Scleroderma Can Be Overwhelming, but It Doesn’t Define Me
It was a particularly beautiful morning. The hot Florida sun was still low in the sky, and a light breeze kept us comfortable while we watched our youngest daughter play soccer. It was almost perfect.
As usual, I was rudely reminded that my broken body needs constant attention. My bladder muscles have weakened, and I urgently needed to get to the bathroom on the other side of the field.
I need restroom breaks wherever we go. That’s nothing new. But these days, it’s not as simple as getting up and going.
The cartilage in my hip joint has worn away thanks to constant inflammation in my body. The continuous bone-on-bone rubbing has led to spurs — rock-like formations the body creates to try to protect bones from wearing away. Constant, excruciating pain is my new mood.
To take some of the pressure off, I use forearm crutches to get around. This is the only way I can be mobile, at least until the doctors finalize a plan to fix me up.
I braced myself on the crutches and began to hobble my way to the ladies’ room. My husband, Ross, came along to hold my crutches since I’m a germaphobe. No way am I bringing them inside a public restroom! Have you seen those floors?
Illness is ugly and cruel
On our walk, I mentioned that my wrist pain was worsening from the pressure of using the crutches. He asked me what else was bothering me at the moment. I began rattling off the current sore points: wrists, toes, chest, stomach …
I laughed as I listed everything. That’s my coping strategy. Giggles somehow ease the severity of serious issues. Ross laughed along, saying, “Oh good! You’re all set!” Keeping difficult times light is his superpower, too.
His next two questions caught me by surprise. “What doesn’t hurt? What’s not affected by scleroderma?” I’m not sure if they were rhetorical, but they were good questions nonetheless.
It took me a few minutes to think of an answer. I started at the top of my head and mentally scanned down to my feet, carefully thinking about each body part, inside and out.
My answer was short: “My elbows and ears feel good and have no issues.”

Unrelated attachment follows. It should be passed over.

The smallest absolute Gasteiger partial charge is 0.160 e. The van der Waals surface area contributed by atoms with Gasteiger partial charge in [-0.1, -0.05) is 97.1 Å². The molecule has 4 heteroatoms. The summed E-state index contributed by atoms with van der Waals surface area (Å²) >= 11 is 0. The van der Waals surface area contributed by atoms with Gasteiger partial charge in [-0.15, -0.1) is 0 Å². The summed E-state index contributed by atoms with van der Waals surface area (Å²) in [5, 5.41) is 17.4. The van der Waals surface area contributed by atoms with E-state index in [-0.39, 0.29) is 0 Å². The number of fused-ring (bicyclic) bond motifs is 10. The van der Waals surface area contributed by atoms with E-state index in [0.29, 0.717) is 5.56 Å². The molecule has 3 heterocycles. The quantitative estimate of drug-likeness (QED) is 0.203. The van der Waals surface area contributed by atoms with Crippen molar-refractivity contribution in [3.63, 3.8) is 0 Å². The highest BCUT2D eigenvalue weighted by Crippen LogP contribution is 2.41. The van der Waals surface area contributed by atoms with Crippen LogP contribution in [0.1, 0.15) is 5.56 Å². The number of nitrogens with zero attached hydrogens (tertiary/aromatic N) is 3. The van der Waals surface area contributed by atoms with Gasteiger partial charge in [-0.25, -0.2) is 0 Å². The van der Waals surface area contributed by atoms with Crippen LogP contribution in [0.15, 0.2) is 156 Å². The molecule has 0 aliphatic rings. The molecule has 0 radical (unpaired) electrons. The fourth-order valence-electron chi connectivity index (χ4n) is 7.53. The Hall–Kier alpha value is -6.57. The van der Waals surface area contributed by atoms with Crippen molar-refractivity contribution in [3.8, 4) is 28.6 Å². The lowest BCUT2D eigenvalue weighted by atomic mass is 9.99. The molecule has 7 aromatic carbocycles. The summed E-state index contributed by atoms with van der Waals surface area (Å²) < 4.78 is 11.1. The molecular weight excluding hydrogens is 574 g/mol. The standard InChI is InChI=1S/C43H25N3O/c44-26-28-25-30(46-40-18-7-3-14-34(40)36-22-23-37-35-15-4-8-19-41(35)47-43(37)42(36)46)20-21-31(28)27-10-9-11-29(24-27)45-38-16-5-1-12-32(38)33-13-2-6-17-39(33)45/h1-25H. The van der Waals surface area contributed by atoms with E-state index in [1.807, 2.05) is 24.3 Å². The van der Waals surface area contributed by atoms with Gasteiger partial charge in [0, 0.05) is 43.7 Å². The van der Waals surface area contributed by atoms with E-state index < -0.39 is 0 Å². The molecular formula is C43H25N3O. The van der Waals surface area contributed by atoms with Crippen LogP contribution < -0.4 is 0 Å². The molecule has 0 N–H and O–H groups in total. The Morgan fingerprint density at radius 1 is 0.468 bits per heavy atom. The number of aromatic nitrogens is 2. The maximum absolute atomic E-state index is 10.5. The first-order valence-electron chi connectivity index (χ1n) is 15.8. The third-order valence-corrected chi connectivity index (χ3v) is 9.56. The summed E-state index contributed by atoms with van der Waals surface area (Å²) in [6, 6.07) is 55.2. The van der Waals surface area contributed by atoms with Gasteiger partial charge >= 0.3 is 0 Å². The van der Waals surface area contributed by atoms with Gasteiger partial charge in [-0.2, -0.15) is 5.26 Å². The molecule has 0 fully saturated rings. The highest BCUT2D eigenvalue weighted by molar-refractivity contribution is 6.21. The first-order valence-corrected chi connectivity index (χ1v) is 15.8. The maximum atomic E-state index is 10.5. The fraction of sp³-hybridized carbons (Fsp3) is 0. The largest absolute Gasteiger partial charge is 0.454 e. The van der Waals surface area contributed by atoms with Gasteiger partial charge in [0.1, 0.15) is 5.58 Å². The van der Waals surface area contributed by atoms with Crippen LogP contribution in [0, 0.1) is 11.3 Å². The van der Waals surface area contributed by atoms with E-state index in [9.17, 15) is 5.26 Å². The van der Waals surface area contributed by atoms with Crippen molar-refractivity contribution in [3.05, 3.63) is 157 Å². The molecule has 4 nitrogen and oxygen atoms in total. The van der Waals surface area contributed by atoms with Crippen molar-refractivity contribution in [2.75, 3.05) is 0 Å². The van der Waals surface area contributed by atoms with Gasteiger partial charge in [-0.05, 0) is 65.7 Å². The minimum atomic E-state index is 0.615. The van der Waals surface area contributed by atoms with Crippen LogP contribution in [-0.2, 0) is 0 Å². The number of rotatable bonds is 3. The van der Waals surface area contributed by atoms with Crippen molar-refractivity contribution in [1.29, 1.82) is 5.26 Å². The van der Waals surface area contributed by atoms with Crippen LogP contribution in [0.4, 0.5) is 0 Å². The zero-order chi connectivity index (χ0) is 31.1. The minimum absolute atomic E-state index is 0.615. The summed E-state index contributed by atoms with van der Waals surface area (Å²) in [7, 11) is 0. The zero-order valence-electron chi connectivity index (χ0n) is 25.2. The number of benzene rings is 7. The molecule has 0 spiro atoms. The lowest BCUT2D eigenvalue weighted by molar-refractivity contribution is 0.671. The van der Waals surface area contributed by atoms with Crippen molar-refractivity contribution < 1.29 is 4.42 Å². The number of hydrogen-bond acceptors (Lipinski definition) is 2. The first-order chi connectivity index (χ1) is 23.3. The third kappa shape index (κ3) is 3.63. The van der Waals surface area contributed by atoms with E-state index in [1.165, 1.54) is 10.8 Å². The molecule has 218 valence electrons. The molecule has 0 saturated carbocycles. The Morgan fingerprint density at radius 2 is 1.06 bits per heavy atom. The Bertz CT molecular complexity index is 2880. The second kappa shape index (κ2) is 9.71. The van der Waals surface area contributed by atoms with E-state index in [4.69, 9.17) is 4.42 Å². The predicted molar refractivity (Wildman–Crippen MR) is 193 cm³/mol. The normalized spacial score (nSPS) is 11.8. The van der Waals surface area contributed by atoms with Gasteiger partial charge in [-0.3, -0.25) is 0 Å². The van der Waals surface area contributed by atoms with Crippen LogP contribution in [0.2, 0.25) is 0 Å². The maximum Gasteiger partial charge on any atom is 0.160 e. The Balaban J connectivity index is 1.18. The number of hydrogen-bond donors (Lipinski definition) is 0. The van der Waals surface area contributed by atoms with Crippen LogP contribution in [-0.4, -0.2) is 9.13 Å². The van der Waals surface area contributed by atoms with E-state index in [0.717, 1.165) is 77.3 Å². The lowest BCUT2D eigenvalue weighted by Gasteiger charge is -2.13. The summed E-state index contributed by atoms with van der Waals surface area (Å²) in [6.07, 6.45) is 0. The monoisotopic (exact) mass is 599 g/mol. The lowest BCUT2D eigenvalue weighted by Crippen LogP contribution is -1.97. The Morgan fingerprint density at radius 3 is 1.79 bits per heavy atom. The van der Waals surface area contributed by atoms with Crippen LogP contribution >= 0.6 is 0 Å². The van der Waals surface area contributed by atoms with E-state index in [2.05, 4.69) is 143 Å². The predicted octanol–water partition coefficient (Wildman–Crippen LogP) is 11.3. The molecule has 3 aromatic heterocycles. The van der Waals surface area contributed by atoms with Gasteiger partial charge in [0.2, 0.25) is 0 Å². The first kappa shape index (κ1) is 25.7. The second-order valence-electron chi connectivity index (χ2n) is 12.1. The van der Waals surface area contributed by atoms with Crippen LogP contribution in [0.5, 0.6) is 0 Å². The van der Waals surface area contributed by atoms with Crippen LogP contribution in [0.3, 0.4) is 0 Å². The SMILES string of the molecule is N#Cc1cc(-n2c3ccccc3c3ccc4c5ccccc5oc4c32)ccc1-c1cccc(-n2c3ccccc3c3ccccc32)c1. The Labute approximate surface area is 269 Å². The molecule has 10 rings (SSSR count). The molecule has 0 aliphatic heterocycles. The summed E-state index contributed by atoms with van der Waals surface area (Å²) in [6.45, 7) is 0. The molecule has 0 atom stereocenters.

We were only silent for a few seconds before the laughter took over. We chuckled for a bit. I couldn’t look at Ross, because I knew I would start to cry if the moment became serious. I kept my eyes on the freshly manicured grass and pressed on toward the bathroom.
We weren’t laughing because it was funny. On that day, neither of us could face the mental anguish of this disease. Scleroderma is too much for us to deal with every day. So, we laughed instead.
Scleroderma can’t steal the person inside
Sadness loomed over me for most of the day. I often thought about my answers to Ross’ questions. I don’t know how I got here — how my list of pains and organ damage far exceeds the number of body parts unaffected by this miserable condition.
It was a mental battle. I tried to grasp onto something positive so I could move on.
It wasn’t until later that night when I finally realized that I have two more things to add to my list — two incredibly important reasons I shouldn’t feel so defeated. I still have my strength, and I’m still Lisa!
I haven’t lost my identity as a mother, wife, daughter, aunt, sister, and friend. I’m the same person who can laugh through uncomfortable moments and use sarcasm like a pro. I can still feel loved and experience joy.
Scleroderma has not touched my soul, and it never will. Morals, values, and the feeling inside my heart cannot be stolen by this chronic illness, and neither can my strength.
Despite having many reasons to quit trying so hard, I haven’t stopped doing what I would be doing without my disease. I still show up. It may look different now, but I’m still participating in the life I built before scleroderma.
We are more than our disease
For those of us with chronic illness, it’s easy to forget that our journeys aren’t defined by our condition. Chronic pain, disabilities, and medical appointments can be overwhelming. We may feel like we’ve been swallowed up by a monster. But if we take a moment to be still and think of the reasons why we keep fighting, we’ll see ourselves again.
Living with constant emotional and physical struggles can make it difficult to remember that the struggles don’t define us. We are strong and full of qualities that cannot be quantified on a medical form.
We are more than scleroderma! Let’s remind each other of that.
Note: Scleroderma News is strictly a news and information website about the disease. It does not provide medical advice, diagnosis, or treatment. This content is not intended to be a substitute for professional medical advice, diagnosis, or treatment. Always seek the advice of your physician or other qualified health provider with any questions you may have regarding a medical condition. Never disregard professional medical advice or delay in seeking it because of something you have read on this website. The opinions expressed in this column are not those of Scleroderma News or its parent company, BioNews, and are intended to spark discussion about issues pertaining to scleroderma.